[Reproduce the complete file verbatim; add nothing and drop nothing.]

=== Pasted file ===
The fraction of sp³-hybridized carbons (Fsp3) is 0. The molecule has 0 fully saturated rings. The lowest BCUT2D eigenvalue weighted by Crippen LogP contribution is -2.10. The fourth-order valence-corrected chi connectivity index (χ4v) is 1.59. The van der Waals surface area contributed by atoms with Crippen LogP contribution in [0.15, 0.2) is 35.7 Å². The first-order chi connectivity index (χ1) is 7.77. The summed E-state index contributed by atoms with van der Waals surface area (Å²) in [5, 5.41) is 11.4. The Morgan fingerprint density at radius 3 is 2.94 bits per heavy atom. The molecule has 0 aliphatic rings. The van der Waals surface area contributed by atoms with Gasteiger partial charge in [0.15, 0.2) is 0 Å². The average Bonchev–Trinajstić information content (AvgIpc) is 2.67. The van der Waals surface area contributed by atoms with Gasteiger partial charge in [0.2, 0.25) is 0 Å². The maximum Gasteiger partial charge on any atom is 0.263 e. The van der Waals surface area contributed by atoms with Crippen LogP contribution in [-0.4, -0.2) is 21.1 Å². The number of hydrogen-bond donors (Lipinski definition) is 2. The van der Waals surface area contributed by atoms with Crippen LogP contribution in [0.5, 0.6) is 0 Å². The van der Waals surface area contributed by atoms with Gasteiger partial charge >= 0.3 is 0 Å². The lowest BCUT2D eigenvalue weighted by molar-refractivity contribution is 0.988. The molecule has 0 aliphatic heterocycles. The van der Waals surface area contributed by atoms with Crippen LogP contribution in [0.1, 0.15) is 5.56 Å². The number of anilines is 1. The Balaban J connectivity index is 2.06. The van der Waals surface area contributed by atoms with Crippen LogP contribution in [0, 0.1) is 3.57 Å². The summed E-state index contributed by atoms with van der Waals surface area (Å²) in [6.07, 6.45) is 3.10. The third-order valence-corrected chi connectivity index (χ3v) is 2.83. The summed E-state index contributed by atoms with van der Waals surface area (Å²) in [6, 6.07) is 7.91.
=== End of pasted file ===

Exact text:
The fraction of sp³-hybridized carbons (Fsp3) is 0. The molecule has 0 fully saturated rings. The lowest BCUT2D eigenvalue weighted by Crippen LogP contribution is -2.10. The fourth-order valence-corrected chi connectivity index (χ4v) is 1.59. The van der Waals surface area contributed by atoms with Crippen LogP contribution in [0.15, 0.2) is 35.7 Å². The first-order chi connectivity index (χ1) is 7.77. The summed E-state index contributed by atoms with van der Waals surface area (Å²) in [5, 5.41) is 11.4. The Morgan fingerprint density at radius 3 is 2.94 bits per heavy atom. The molecule has 0 aliphatic rings. The van der Waals surface area contributed by atoms with Gasteiger partial charge in [0.15, 0.2) is 0 Å². The average Bonchev–Trinajstić information content (AvgIpc) is 2.67. The van der Waals surface area contributed by atoms with Gasteiger partial charge in [0.2, 0.25) is 0 Å². The maximum Gasteiger partial charge on any atom is 0.263 e. The van der Waals surface area contributed by atoms with Crippen LogP contribution in [-0.4, -0.2) is 21.1 Å². The number of hydrogen-bond donors (Lipinski definition) is 2. The van der Waals surface area contributed by atoms with Crippen LogP contribution in [0.5, 0.6) is 0 Å². The van der Waals surface area contributed by atoms with Gasteiger partial charge >= 0.3 is 0 Å². The lowest BCUT2D eigenvalue weighted by molar-refractivity contribution is 0.988. The molecule has 0 aliphatic heterocycles. The van der Waals surface area contributed by atoms with Crippen LogP contribution in [0.1, 0.15) is 5.56 Å². The number of anilines is 1. The Balaban J connectivity index is 2.06. The van der Waals surface area contributed by atoms with Crippen LogP contribution in [0, 0.1) is 3.57 Å². The summed E-state index contributed by atoms with van der Waals surface area (Å²) in [6.07, 6.45) is 3.10. The third-order valence-corrected chi connectivity index (χ3v) is 2.83. The summed E-state index contributed by atoms with van der Waals surface area (Å²) in [6, 6.07) is 7.91.